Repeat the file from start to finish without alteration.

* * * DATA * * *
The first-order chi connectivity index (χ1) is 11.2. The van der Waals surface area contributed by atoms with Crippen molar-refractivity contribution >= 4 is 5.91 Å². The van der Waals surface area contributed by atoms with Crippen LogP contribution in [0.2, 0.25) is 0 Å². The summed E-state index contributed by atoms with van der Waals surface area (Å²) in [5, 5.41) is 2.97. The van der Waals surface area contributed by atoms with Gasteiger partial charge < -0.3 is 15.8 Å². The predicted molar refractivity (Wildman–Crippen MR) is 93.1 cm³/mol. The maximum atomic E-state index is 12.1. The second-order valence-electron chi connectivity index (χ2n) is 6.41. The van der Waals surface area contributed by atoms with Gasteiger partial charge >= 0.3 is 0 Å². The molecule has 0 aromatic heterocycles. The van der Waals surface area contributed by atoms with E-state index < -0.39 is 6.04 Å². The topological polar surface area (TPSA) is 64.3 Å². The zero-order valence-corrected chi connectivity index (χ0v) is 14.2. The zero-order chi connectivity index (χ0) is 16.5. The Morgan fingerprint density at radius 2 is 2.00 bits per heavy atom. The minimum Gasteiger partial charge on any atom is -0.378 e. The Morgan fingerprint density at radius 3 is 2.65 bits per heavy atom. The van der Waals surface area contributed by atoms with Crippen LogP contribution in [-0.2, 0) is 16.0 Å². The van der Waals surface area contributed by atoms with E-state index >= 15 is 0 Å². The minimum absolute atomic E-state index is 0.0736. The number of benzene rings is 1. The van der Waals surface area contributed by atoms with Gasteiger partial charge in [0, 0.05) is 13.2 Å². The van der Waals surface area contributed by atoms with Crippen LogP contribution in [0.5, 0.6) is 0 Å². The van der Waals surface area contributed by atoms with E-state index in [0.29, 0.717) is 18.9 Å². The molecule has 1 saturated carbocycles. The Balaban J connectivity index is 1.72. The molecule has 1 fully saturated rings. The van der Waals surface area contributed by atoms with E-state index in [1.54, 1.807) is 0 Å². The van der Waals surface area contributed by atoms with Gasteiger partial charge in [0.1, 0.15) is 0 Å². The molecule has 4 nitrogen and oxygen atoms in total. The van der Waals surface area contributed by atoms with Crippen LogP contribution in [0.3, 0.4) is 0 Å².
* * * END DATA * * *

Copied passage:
The first-order chi connectivity index (χ1) is 11.2. The van der Waals surface area contributed by atoms with Crippen molar-refractivity contribution >= 4 is 5.91 Å². The van der Waals surface area contributed by atoms with Crippen LogP contribution in [0.2, 0.25) is 0 Å². The summed E-state index contributed by atoms with van der Waals surface area (Å²) in [5, 5.41) is 2.97. The van der Waals surface area contributed by atoms with Gasteiger partial charge < -0.3 is 15.8 Å². The predicted molar refractivity (Wildman–Crippen MR) is 93.1 cm³/mol. The maximum atomic E-state index is 12.1. The second-order valence-electron chi connectivity index (χ2n) is 6.41. The van der Waals surface area contributed by atoms with Gasteiger partial charge >= 0.3 is 0 Å². The molecule has 0 aromatic heterocycles. The van der Waals surface area contributed by atoms with E-state index < -0.39 is 6.04 Å². The topological polar surface area (TPSA) is 64.3 Å². The zero-order valence-corrected chi connectivity index (χ0v) is 14.2. The zero-order chi connectivity index (χ0) is 16.5. The Morgan fingerprint density at radius 2 is 2.00 bits per heavy atom. The minimum Gasteiger partial charge on any atom is -0.378 e. The Morgan fingerprint density at radius 3 is 2.65 bits per heavy atom. The van der Waals surface area contributed by atoms with Crippen LogP contribution in [-0.2, 0) is 16.0 Å². The van der Waals surface area contributed by atoms with E-state index >= 15 is 0 Å². The minimum absolute atomic E-state index is 0.0736. The number of benzene rings is 1. The van der Waals surface area contributed by atoms with Gasteiger partial charge in [0, 0.05) is 13.2 Å². The van der Waals surface area contributed by atoms with Crippen LogP contribution in [0.5, 0.6) is 0 Å². The van der Waals surface area contributed by atoms with E-state index in [0.29, 0.717) is 18.9 Å². The molecule has 1 saturated carbocycles. The Balaban J connectivity index is 1.72. The molecule has 1 fully saturated rings. The van der Waals surface area contributed by atoms with E-state index in [1.54, 1.807) is 0 Å². The van der Waals surface area contributed by atoms with Gasteiger partial charge in [0.1, 0.15) is 0 Å². The molecule has 4 nitrogen and oxygen atoms in total. The van der Waals surface area contributed by atoms with Crippen LogP contribution in [0.3, 0.4) is 0 Å².